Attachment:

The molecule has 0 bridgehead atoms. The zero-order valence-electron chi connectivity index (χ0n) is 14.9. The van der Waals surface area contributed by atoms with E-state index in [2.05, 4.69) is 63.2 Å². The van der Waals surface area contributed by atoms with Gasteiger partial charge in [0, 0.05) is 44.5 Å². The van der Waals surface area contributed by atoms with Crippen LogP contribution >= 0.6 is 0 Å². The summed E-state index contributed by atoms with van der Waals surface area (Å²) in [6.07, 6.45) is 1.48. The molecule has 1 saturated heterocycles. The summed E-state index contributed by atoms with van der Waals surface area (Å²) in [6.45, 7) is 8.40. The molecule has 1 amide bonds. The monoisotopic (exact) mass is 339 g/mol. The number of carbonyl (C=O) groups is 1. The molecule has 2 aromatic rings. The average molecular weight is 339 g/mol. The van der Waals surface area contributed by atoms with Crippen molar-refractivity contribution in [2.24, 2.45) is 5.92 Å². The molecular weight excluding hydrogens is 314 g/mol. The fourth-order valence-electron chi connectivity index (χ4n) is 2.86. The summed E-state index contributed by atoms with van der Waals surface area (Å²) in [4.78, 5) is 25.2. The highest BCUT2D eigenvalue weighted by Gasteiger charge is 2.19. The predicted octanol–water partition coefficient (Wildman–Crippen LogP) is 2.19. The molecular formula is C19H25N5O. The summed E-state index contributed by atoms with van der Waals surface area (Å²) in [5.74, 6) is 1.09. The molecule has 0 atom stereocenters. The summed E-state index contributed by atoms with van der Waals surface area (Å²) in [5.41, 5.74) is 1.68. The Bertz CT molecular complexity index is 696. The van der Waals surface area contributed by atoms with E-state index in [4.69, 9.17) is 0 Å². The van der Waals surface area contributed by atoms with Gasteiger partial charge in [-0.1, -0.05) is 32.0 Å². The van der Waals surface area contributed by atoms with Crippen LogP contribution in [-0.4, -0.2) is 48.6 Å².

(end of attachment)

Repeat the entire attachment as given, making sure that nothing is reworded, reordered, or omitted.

The molecule has 0 bridgehead atoms. The zero-order valence-electron chi connectivity index (χ0n) is 14.9. The van der Waals surface area contributed by atoms with E-state index in [2.05, 4.69) is 63.2 Å². The van der Waals surface area contributed by atoms with Gasteiger partial charge in [0, 0.05) is 44.5 Å². The van der Waals surface area contributed by atoms with Crippen LogP contribution >= 0.6 is 0 Å². The summed E-state index contributed by atoms with van der Waals surface area (Å²) in [6.07, 6.45) is 1.48. The molecule has 1 saturated heterocycles. The summed E-state index contributed by atoms with van der Waals surface area (Å²) in [6.45, 7) is 8.40. The molecule has 1 amide bonds. The monoisotopic (exact) mass is 339 g/mol. The number of carbonyl (C=O) groups is 1. The molecule has 2 aromatic rings. The average molecular weight is 339 g/mol. The van der Waals surface area contributed by atoms with Crippen molar-refractivity contribution in [2.24, 2.45) is 5.92 Å². The molecular weight excluding hydrogens is 314 g/mol. The fourth-order valence-electron chi connectivity index (χ4n) is 2.86. The summed E-state index contributed by atoms with van der Waals surface area (Å²) in [4.78, 5) is 25.2. The highest BCUT2D eigenvalue weighted by Gasteiger charge is 2.19. The predicted octanol–water partition coefficient (Wildman–Crippen LogP) is 2.19. The molecular formula is C19H25N5O. The summed E-state index contributed by atoms with van der Waals surface area (Å²) in [5.74, 6) is 1.09. The molecule has 0 atom stereocenters. The summed E-state index contributed by atoms with van der Waals surface area (Å²) in [5.41, 5.74) is 1.68. The Bertz CT molecular complexity index is 696. The van der Waals surface area contributed by atoms with E-state index in [4.69, 9.17) is 0 Å². The van der Waals surface area contributed by atoms with Gasteiger partial charge in [-0.1, -0.05) is 32.0 Å². The van der Waals surface area contributed by atoms with Crippen LogP contribution in [-0.4, -0.2) is 48.6 Å².